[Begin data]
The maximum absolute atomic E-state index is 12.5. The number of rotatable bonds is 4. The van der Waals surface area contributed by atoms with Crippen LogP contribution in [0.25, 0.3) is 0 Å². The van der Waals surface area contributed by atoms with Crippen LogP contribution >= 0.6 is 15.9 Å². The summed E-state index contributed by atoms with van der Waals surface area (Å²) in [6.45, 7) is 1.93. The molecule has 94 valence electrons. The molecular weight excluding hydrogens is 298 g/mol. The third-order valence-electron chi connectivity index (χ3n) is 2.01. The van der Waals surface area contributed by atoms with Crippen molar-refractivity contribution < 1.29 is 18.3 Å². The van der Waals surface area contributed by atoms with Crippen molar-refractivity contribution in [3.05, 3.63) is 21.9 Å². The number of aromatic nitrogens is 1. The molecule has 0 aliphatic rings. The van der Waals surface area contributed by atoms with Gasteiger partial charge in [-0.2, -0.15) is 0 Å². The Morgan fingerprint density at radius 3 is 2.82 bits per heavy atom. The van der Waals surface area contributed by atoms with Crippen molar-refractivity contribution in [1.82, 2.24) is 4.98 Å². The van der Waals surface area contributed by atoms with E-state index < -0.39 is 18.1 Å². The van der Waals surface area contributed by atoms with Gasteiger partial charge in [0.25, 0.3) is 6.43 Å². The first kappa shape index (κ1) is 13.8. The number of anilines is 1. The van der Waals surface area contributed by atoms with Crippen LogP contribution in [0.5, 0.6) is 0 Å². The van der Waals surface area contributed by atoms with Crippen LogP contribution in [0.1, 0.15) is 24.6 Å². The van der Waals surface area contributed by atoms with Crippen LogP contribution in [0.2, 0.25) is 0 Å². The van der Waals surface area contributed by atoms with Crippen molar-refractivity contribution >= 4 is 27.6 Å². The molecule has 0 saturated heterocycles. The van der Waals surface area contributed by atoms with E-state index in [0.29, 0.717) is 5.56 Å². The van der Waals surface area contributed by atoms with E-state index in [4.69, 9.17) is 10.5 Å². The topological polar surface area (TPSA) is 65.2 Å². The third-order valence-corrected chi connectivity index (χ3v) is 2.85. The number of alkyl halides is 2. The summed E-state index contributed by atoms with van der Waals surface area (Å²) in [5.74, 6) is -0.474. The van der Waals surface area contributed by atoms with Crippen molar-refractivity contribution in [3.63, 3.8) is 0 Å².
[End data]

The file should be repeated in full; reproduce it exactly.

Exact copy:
The maximum absolute atomic E-state index is 12.5. The number of rotatable bonds is 4. The van der Waals surface area contributed by atoms with Crippen LogP contribution in [0.25, 0.3) is 0 Å². The van der Waals surface area contributed by atoms with Crippen LogP contribution >= 0.6 is 15.9 Å². The summed E-state index contributed by atoms with van der Waals surface area (Å²) in [6.45, 7) is 1.93. The molecule has 94 valence electrons. The molecular weight excluding hydrogens is 298 g/mol. The third-order valence-electron chi connectivity index (χ3n) is 2.01. The van der Waals surface area contributed by atoms with Crippen molar-refractivity contribution < 1.29 is 18.3 Å². The van der Waals surface area contributed by atoms with Crippen molar-refractivity contribution in [3.05, 3.63) is 21.9 Å². The number of aromatic nitrogens is 1. The molecule has 0 aliphatic rings. The van der Waals surface area contributed by atoms with Gasteiger partial charge in [-0.2, -0.15) is 0 Å². The Morgan fingerprint density at radius 3 is 2.82 bits per heavy atom. The van der Waals surface area contributed by atoms with Crippen molar-refractivity contribution in [1.82, 2.24) is 4.98 Å². The van der Waals surface area contributed by atoms with E-state index < -0.39 is 18.1 Å². The van der Waals surface area contributed by atoms with Gasteiger partial charge in [0.25, 0.3) is 6.43 Å². The first kappa shape index (κ1) is 13.8. The number of anilines is 1. The van der Waals surface area contributed by atoms with Crippen LogP contribution in [0.5, 0.6) is 0 Å². The van der Waals surface area contributed by atoms with Crippen LogP contribution in [0.1, 0.15) is 24.6 Å². The van der Waals surface area contributed by atoms with Crippen LogP contribution in [0.2, 0.25) is 0 Å². The van der Waals surface area contributed by atoms with Crippen molar-refractivity contribution >= 4 is 27.6 Å². The molecule has 0 saturated heterocycles. The van der Waals surface area contributed by atoms with E-state index in [0.29, 0.717) is 5.56 Å². The van der Waals surface area contributed by atoms with E-state index in [4.69, 9.17) is 10.5 Å². The topological polar surface area (TPSA) is 65.2 Å². The third-order valence-corrected chi connectivity index (χ3v) is 2.85. The number of alkyl halides is 2. The summed E-state index contributed by atoms with van der Waals surface area (Å²) in [5.74, 6) is -0.474. The van der Waals surface area contributed by atoms with Crippen molar-refractivity contribution in [3.63, 3.8) is 0 Å².